Wednesday, November 5, 2014
Wisdom Wednesday: The Shoulder
Pain and limited motion in the shoulder is a very common musculoskeletal complaint. Its frequency is second only to low back pain. The onset is usually insidious but there is usually some history of a past injury. Most of us tear the rotator cuff of the shoulder at some point in our youth and most of us have forgotten the injury. As we age, this old injury often comes back to haunt us.
The rotator cuff is a group of muscles that support the shoulder and create movement. They are, in order of importance, the supraspinatous, infraspinatous, serratus anticus, teres minor, and subscapularis.
The shoulder is an unusual joint in that there are no ligaments to hold the humeral head to the glenoid fossa of the shoulder. So it is the rotator cuff muscles that hold the arm into the socket. To facilitate this process, the supraspinatous contracts constantly, even in your sleep. It is the only skeletal muscle in the body that does so. If the supraspinatous is weak, the arm actually dislocates from the shoulder. This commonly occurs during sleep and is often the cause of chronic shoulder pain. Strengthening the supraspinatous is the key to resolving most shoulder problems.
Constant contraction of the supraspinatous requires ongoing input from the nervous system, so weakness of the supraspinatous can be an indicator of brain imbalance. The supraspinatous is used in Applied Kinesiology (AK) to evaluate the limbic portion of the brain, specifically its relationship with the endocrine system.
In similar fashion, the teres minor is related to the thyroid gland. So weakness of the teres minor may indicate thyroid imbalance. Monitoring teres minor weakness is also used in AK to evaluate the endocrine system.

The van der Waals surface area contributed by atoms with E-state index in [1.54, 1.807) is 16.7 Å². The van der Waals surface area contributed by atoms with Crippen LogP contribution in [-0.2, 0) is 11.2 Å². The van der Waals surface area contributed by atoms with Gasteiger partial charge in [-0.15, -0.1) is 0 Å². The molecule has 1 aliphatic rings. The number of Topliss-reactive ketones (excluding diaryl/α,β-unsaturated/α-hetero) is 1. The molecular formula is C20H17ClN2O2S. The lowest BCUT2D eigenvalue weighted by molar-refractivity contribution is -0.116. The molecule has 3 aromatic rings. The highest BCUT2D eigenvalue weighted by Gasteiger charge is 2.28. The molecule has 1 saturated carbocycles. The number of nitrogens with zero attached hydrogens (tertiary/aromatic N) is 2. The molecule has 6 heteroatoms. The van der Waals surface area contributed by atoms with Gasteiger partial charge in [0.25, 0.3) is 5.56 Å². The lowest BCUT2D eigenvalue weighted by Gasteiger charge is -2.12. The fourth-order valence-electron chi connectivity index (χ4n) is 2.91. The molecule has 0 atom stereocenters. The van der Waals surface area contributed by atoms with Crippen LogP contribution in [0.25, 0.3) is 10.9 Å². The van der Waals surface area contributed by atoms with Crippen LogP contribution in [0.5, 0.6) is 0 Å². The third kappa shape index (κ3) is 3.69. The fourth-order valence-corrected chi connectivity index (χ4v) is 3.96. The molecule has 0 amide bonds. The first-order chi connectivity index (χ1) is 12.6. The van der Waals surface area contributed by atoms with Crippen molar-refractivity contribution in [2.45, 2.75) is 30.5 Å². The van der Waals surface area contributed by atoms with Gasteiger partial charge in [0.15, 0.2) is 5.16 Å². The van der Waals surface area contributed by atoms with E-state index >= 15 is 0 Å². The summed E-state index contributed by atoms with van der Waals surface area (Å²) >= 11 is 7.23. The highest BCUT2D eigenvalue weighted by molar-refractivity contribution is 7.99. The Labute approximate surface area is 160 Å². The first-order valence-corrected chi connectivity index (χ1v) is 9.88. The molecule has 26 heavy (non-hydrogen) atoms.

The shoulder is also a common site for referred pain. In cardiac insufficiency, pain is often referred from the heart to the left shoulder and down the left arm. Gallbladder inflammation will refer pain to the right shoulder in a similar fashion. When evaluating shoulder pain these referred pain pathways must always be considered, even when there is a strong history of injury.
Otherwise, shoulder evaluation is fairly straight forward. I begin by finding a weak muscle elsewhere in the body. Then I stimulate autogenic facilitation (AF) to rule out any injury reflexes and ascertain accurate muscle testing.
Next I measure range of motion in the shoulder, looking for restriction and pain. Bursitis of the shoulder generally restricts motion without pain and has that insidious onset. The healthy shoulder has more range of motion than any other joint in the body. That is what makes it so vulnerable to injury. The particular motion that is restricted often indicates the nature of the injury. For example, limited internal rotation is usually an injury to the infraspinatous.
Finally, I test each of the rotator cuff muscles by isolating them and challenging their strength individually. In real life they generally work as a team. Once any muscle weaknesses are indentified, the goal is to find a treatment that restores the strength to each affected muscle before the office visit is complete.
Commonly, the shoulder is slightly dislocated and manipulation restores any muscle weakness. However, sometimes stimulation of the origin and insertion of a weak muscle is required. If the fascia is too tight (the covering of each muscle), a B12 deficiency may be the problem and supplementation is required.
If muscle weakness recurs repeatedly, endocrine imbalance must be considered. Of course the patient history often leads you to suspect an endocrine issue early on.
THE BOTTOM LINE:
If you have a shoulder problem, please have someone who is well trained in Applied Kinesiology evaluate your shoulder.
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